As far as the many existing characters and their appearances here, most come off very well. Han's brief scenes as a General for the New Republic were very cool and captured an often overlooked portion of the characters history, touching on his desire to do good and his longing to be with his family in a very poignant way. Leia plays the most crucial role as leader of the New Republic, and as such she is portrayed as being a firm leader and unwaveringly loyal to those under her watch. While her skills are never put to the test here, this is a good book to showcase Leia's leadership qualities in a background role. Pellaeon as the leader of the Imperial Remnant is another thing that we don't see much of that was quite enjoyable. He is definitely of the gentlemanly type and his appearance showed him to be nearly as clever as his mentor Thrawn. Chewie and Boba Fett show up for about six panels combined so there isn't much to analyze there, but nothing out of character occurs for either of them.
Only two characters registered totally misguided roles. Luke, who gets a dire warning from deranged hermit Vima-Da-Boda, shows up on Coruscant to question Kanos' credibility and challenge Leia on pretty much everything. He comes across as extremely hostile and unbalanced despite being a seasoned Jedi Master by this point, and worst of all his appearance contributes nothing to the plot. The three Solo children are basically interchangeable for the purposes of their one scene in this book, which would have been a pleasant look into the everyday lives of the Solos if not for the horrific artwork during this sequence. This scene was what I kept coming back to when thinking about the art for this book, and considering how bad it was, that isn't a good thing at all.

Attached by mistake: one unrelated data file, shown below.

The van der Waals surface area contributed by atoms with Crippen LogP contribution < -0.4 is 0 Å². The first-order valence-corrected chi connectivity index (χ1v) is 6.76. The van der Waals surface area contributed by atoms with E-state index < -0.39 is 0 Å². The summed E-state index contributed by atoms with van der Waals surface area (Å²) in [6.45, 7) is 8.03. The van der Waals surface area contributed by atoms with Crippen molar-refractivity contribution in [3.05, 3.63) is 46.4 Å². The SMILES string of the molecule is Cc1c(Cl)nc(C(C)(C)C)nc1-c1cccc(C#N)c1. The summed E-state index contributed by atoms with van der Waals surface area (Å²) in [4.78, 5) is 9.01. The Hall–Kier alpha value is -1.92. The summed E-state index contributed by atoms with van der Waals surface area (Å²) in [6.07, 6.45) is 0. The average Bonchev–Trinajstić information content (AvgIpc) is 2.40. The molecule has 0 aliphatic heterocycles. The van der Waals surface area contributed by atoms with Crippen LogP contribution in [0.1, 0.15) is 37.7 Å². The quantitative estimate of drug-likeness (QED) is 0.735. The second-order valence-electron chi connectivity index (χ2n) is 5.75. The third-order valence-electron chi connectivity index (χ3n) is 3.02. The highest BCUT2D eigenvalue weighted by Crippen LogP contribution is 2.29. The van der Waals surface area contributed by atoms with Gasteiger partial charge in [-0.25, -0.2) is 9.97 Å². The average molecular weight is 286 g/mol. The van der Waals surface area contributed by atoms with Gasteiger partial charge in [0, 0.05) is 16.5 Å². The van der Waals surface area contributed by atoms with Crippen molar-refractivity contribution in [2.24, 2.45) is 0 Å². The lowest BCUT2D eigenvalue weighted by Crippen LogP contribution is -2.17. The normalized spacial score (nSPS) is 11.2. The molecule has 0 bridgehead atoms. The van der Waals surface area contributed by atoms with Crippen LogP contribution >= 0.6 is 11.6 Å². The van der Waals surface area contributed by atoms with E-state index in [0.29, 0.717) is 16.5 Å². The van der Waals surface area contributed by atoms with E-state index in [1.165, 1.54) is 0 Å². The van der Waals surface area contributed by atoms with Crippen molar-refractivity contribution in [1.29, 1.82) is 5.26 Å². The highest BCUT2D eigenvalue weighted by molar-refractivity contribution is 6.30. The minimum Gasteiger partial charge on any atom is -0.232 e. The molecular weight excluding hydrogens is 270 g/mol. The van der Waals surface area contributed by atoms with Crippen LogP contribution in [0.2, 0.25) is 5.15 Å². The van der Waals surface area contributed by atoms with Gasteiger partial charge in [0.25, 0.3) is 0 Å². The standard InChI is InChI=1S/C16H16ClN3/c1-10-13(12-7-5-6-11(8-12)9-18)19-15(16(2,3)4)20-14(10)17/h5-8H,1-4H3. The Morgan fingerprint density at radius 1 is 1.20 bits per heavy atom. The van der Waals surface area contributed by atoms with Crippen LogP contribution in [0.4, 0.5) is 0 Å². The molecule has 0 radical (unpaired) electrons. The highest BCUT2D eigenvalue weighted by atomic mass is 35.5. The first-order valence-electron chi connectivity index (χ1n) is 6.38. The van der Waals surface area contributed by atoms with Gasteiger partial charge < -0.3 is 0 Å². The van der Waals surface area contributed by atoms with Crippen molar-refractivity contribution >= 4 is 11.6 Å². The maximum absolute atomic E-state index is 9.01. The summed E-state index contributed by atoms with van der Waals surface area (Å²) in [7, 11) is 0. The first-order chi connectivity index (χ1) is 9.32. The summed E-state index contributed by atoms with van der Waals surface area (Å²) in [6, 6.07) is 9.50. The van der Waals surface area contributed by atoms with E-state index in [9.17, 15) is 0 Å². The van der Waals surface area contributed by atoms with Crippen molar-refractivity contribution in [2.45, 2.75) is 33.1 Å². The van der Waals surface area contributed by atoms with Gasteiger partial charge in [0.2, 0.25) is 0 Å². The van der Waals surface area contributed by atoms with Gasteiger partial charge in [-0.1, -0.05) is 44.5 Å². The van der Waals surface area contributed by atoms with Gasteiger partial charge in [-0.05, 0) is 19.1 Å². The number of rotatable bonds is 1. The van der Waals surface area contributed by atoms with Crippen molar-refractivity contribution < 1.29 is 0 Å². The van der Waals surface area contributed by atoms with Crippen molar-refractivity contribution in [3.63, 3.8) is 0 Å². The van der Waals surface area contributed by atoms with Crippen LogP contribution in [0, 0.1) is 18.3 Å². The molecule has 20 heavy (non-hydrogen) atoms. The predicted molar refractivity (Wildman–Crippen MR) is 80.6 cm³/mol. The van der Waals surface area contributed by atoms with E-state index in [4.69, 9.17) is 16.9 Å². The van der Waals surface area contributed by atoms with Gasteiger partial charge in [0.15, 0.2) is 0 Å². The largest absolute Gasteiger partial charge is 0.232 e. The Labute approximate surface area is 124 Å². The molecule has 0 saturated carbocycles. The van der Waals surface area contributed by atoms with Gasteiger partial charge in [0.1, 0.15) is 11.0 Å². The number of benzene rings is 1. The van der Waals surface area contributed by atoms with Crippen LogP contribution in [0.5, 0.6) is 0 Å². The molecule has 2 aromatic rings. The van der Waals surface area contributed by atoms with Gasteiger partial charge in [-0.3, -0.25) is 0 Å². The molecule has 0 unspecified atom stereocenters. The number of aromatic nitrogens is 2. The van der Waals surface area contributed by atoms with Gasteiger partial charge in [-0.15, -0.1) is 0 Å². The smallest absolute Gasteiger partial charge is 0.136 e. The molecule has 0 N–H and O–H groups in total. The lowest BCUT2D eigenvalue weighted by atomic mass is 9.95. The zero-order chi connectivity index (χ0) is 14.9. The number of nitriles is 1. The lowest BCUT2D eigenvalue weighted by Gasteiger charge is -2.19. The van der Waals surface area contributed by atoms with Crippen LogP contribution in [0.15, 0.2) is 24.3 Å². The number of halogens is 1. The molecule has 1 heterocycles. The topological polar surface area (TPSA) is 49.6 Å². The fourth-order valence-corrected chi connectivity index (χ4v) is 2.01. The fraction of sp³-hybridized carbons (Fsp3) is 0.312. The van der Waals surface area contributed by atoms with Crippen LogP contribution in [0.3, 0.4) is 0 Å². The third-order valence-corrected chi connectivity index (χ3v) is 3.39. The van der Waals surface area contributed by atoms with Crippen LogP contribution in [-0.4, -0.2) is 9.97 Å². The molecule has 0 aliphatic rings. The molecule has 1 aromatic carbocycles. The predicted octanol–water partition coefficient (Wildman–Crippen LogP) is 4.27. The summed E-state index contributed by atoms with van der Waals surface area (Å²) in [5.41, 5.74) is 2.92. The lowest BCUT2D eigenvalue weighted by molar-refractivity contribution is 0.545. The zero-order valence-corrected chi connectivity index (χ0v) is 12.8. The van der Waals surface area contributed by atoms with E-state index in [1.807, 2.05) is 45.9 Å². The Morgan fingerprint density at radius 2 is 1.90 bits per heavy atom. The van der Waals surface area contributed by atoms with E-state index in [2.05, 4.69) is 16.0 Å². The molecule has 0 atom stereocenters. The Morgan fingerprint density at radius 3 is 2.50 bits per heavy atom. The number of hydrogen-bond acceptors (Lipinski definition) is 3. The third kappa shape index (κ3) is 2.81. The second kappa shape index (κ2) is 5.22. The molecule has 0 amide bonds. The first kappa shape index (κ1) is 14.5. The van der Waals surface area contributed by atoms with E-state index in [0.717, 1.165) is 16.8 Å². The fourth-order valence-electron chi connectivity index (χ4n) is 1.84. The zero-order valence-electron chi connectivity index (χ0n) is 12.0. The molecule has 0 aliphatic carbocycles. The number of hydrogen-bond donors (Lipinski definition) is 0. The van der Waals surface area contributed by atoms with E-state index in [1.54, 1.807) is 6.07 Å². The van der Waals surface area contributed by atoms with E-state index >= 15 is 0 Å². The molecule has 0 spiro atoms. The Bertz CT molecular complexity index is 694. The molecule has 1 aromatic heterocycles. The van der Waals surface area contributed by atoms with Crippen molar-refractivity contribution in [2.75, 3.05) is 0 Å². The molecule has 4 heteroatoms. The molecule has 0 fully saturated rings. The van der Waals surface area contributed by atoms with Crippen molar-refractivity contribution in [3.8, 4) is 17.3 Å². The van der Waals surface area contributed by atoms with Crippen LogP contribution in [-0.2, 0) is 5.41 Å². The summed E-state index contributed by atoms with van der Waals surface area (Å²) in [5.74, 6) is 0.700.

|Leia and Han's deformed children.|
If you can look past the all too often terrible work on facial features, you will find a nicely drawn and vibrantly colored book with some very creative action sequences that make little to no use of light sabers or force powers. The worst among the faces are clearly the Solo children. They have enormous, disproportionate heads and crazed smiles, coming across more as frightening imps than innocent youths. Devian, the primary antagonist, and his henchman Vota don't fare much better. Both have highly exaggerated and stereotypical looks, and Devian's face looks awful during a dining scene with Kanos. For the most part, everyone else is at least presentable, although there are occasional slip ups drawing Mirith, Leia, and Han too. The cross eyed, blank expressions these characters are sometimes drawn with takes the reader out of any scene where this pops up, and considering that even the best and most consistent features are nothing to go crazy about (Kanos never suffers from this, nor does Luke for what it is worth,) this is definitely a book that is more enjoyable when the focus is on blistering action and dramatic landscapes.